• Harris County is now piloting a new website where people can look up information about upcoming appearances in their cases, at

“Overall, we have found that the reforms in Harris County have resulted in far more people released back to the community, who would otherwise have been jailed based solely on an inability to pay,” said Deputy Monitor Sandra Guerra Thompson.

A key part of the monitorship is convening quarterly meetings of the Community Work Group to share the Monitor Team’s work and solicit input from our diverse community stakeholders.

Oudrey Hervey is a retired Navy Commander with 29 years of progressive experience in leadership. As the former executive director of U.S. Veterans Initiative-Houston and Career Advisor for Texas Veterans Commission, Oudrey oversaw the intake, housing, meals, clinical counseling, and career development over 500 Veterans, many of them unhoused or justice-involved.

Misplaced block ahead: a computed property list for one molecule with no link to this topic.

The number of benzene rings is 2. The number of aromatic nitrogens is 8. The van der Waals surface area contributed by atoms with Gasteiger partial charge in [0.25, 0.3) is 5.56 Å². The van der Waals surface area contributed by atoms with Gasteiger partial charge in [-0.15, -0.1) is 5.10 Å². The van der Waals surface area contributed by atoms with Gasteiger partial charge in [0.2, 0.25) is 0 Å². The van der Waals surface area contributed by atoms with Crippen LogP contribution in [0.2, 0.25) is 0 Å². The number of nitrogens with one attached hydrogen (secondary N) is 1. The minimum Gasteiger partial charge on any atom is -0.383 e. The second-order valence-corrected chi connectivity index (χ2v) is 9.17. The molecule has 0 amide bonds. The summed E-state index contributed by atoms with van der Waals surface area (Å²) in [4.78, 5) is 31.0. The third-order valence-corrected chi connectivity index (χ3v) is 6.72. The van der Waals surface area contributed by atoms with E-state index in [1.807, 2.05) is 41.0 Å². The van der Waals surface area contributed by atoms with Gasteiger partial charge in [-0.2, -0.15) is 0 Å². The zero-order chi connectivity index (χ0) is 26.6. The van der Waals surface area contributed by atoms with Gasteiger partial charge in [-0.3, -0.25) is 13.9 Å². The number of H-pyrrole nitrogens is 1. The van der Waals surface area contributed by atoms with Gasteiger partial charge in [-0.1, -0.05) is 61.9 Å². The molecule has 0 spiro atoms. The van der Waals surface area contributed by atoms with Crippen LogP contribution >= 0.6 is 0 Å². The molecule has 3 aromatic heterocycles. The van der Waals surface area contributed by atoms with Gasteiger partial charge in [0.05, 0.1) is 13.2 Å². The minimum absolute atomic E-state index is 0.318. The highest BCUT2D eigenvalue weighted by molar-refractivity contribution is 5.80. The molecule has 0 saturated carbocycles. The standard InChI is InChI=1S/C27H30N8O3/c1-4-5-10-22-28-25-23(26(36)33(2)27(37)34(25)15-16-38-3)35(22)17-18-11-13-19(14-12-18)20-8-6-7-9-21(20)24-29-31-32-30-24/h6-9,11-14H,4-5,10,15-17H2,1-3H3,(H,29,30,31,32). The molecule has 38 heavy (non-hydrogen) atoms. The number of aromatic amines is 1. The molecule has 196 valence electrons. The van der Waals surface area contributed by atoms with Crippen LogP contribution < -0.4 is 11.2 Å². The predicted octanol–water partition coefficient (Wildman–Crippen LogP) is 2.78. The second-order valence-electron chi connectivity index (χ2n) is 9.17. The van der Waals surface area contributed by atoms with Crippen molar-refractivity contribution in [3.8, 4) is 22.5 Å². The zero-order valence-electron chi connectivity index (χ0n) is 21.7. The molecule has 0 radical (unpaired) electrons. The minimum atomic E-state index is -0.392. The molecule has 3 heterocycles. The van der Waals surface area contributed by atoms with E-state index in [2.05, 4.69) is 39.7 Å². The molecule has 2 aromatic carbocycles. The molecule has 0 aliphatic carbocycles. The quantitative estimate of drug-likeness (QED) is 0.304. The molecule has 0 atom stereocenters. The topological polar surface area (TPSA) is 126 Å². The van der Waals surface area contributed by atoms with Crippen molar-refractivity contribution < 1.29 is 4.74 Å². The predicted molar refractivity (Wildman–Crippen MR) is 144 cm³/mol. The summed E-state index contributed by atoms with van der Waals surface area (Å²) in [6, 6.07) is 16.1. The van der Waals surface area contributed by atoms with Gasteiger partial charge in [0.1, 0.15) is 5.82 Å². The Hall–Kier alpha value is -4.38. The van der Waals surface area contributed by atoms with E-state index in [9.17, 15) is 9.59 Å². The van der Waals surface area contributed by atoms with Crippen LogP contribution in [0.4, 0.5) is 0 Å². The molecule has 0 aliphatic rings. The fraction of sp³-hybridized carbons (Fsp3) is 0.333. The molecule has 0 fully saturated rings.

Hervey calls the ODonnell misdemeanor bail reforms a “great policy.” “It prevents overcrowding [in the jail],” he notes, “and it prevents overcriminalization.”  He applauds the ODonnell rules for preventing the harms of jailing people, like the unhoused veterans he has served, who need not be jailed.  “Being there when you don’t have to be reinforces a negative sentiment about yourself that actually lands you, in many cases, in [future bad] situations because now [the jail experience] has helped define who you are.”

Becky Landes is the Chief Executive Officer at The Beacon, which provides essential and next-step services to restore hope and help end homelessness in Houston.

Landes says ODonnell’s policy of releasing low-risk individuals as it has been beneficial to the unhoused population that she helps although she notes that they are still disproportionately arrested.  “The data that the ODonnell monitors have shown confirms that many of the people arrested are unhoused, and they’re charged with low-level offenses like trespassing,” Landes notes. “Our criminal justice system has favored those who can pay for money bonds, and despite the progress made by the ODonnell consent decree, unhoused people are still more likely to be ticketed or arrested than the general public.”